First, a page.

Feeling very lazy in the morning, and having time to kill we chilled at the campsite until about midday before getting our bikes ready to head to Arusha. The first stop along the main road was a town called Moshi. Immediately we could tell that the northern area seems more developed and catered towards tourism, and passed restaurant after restaurant whose names referred to Mount Kili in some way or another. As we were driving out of Town Teeny started hooting and waving frantically at Nick excited to have spotted that Mount Kili was out of the clouds! We stopped alongside the road and marvelled at just how big the mountain looked from this angle topped with snow. The main road between Moshi and Arusha is very busy, and while we kept looking back at Mount Kili, the traffic overtook us skimming past our panniers. Just outside Arusha we called a good family friend, Peter Lindstrom, and arranged to meet up in the centre of town at his offices. Peter and Alette Lindstrom used to live in Sudan at the same time Teeny’s parents were there, and they became close friends taking many family trips throughout Africa. Their son, Ake Lindstom, also lives in Arusha and apparently Teeny and him used to be very good friends when she was around 4yrs old. We tried to navigate our way with the GPS, but it did not have the name of the street where his offices are. But being a relatively small town with good landmarks we were able to find his office quite easily, being just up from the Clocktower – the halfway point between Cape Town and Cairo. Peter invited us to stay for the night and we followed him home through the village and street stalls up the hill to his amazing house. After some catching up and a hearty meal we jumped into a very comfy bed!
|Sitting at the bottom of kilimanjaro...!!|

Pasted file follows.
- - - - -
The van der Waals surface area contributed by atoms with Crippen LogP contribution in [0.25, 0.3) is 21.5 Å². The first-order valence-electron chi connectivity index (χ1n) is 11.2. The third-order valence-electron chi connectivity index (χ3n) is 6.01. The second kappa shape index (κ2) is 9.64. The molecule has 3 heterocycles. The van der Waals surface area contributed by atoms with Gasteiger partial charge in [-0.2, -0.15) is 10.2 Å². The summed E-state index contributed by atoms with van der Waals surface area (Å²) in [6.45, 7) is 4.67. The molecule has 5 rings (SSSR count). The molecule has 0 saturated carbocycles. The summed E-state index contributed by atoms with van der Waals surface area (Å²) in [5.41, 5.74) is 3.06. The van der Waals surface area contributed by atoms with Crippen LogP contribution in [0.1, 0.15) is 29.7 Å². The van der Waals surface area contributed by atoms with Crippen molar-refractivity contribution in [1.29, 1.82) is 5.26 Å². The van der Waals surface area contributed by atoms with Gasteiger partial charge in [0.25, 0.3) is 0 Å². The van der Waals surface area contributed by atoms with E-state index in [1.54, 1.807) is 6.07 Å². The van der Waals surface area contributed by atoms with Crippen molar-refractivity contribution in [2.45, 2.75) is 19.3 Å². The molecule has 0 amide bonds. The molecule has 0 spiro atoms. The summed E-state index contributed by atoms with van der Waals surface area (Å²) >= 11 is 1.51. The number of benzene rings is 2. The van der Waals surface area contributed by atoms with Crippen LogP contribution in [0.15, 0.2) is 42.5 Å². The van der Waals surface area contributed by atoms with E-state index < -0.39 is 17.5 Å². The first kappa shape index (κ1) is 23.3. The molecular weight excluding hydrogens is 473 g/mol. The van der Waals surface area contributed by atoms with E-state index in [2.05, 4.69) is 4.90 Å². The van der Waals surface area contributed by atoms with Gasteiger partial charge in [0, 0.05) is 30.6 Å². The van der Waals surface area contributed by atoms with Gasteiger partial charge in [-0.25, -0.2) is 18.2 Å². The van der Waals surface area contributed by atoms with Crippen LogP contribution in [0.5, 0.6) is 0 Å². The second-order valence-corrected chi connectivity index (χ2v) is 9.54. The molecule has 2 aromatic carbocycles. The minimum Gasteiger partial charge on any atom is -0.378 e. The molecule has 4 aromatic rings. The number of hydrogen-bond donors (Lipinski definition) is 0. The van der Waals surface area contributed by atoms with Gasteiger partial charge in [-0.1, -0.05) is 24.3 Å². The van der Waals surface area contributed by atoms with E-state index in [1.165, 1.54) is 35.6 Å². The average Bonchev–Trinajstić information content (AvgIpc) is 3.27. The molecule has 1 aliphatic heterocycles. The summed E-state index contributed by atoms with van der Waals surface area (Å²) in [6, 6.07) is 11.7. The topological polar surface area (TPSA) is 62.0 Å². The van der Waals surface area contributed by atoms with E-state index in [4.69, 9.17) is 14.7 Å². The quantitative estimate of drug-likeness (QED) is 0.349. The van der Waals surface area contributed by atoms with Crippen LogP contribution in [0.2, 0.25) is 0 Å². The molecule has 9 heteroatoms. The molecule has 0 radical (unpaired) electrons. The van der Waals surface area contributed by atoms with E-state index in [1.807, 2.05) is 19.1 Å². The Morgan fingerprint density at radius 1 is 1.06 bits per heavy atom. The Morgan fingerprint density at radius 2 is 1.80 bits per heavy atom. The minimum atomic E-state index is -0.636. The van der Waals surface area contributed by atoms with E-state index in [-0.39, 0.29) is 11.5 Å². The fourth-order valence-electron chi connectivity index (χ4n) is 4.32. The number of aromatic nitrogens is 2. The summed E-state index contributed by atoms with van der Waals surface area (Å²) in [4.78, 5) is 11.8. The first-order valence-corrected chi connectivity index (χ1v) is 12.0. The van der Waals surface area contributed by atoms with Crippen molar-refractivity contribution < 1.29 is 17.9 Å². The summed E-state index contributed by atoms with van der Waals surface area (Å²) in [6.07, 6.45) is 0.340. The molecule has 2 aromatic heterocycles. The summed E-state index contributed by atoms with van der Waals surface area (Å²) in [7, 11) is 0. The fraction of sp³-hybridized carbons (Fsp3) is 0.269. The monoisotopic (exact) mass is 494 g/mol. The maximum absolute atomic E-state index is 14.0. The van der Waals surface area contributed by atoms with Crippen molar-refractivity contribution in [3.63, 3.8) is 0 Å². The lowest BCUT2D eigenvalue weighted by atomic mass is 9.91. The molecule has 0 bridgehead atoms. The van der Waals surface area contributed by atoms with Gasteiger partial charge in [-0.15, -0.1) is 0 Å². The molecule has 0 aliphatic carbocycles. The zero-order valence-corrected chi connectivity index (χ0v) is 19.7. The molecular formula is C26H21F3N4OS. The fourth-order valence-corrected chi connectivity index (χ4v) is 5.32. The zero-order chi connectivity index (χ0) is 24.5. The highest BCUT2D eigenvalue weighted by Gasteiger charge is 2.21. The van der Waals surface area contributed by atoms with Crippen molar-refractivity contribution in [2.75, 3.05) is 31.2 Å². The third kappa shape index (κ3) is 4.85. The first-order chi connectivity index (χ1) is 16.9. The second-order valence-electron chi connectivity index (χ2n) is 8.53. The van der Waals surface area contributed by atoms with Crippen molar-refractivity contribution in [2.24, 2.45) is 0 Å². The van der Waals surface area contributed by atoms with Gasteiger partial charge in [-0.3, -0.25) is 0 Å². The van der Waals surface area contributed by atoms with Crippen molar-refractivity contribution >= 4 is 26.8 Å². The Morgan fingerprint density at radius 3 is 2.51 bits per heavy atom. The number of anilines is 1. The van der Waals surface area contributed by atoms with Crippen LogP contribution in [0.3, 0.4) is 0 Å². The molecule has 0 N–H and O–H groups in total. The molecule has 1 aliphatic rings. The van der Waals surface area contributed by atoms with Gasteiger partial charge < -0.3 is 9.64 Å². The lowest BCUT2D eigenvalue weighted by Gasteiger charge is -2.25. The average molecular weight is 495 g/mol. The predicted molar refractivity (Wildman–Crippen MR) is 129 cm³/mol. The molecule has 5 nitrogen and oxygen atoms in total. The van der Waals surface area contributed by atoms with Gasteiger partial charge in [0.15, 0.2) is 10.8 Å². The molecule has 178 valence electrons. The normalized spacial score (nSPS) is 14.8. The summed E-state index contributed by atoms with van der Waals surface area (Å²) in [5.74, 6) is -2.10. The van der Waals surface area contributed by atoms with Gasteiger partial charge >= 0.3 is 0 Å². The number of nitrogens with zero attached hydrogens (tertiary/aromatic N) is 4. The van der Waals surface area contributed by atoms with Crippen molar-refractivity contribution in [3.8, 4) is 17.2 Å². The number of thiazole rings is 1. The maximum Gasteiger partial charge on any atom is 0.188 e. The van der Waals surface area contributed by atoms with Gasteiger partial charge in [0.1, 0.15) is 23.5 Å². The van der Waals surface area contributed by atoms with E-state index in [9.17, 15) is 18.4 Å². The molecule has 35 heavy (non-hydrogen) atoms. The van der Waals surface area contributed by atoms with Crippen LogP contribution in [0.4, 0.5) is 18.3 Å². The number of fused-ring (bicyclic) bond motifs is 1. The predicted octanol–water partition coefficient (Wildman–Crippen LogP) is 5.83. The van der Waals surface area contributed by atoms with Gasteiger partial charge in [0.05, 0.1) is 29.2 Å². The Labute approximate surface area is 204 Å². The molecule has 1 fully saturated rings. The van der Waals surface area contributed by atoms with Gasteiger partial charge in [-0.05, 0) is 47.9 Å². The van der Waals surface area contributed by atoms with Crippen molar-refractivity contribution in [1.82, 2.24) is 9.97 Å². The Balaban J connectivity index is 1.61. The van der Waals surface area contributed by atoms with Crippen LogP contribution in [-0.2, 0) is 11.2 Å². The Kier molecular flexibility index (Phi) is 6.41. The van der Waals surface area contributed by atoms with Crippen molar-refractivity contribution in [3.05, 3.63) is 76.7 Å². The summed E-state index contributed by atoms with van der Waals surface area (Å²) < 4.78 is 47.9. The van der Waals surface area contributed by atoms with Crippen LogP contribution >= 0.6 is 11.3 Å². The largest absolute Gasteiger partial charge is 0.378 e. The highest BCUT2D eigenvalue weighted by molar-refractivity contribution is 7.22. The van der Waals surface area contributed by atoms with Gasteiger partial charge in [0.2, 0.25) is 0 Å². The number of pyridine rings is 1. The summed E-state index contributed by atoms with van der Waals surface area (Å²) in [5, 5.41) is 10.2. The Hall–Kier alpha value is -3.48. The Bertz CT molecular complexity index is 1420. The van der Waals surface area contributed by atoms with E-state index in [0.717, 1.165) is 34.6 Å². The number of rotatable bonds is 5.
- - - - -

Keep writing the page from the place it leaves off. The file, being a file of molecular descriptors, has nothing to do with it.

The next afternoon we headed into a Arusha town to meet Doug, Nick’s cousin. He had arranged for us to stay with him at a place called Tanzania Game Tracking Professional Hunters (TGT PH) accommodation. This accommodation is in the heart of the coffee fields opposite the Arusha airport. A great place with well-maintained offices and a recreational area open to the public. We settled in and headed straight to the recreational area for a few catch up drinks. Next thing we had met at least half of the expat community working in Tanzania, and were on our way to the Lively Lady nightclub in Arusha, a small but pumping nightclub filled with fellow Mzungus. We arrived home quite early that morning and spent most of the next day relaxing watching movies and doing washing!
Sunday morning was a real treat for Nick. He was up early with Doug and across to the Arusha airport to take the microlite out for a flight!! From the airport they headed out towards Lake Manyara flying over Masaai Land noticing the land erosion devastation caused by increased livestock in the area. During their flight there was lots of game spotted, including lesser Kudu (which is indigenous to the Masaai Land), a herd of bull elephants, thousands of flamingos in Lake Manyara, buffalo and many more species of game. It was such a beautiful morning for a flight that they could nearly make out Ngororo crater in the distance and the views were absolutely spectacular that Nick couldn’t stop raving about it when he came back! We went to the recreational area for a late lunch before heading through to Ake’s place to catch up with him and prepare for the busy week ahead trying to get our spares which had been couriered from South Africa.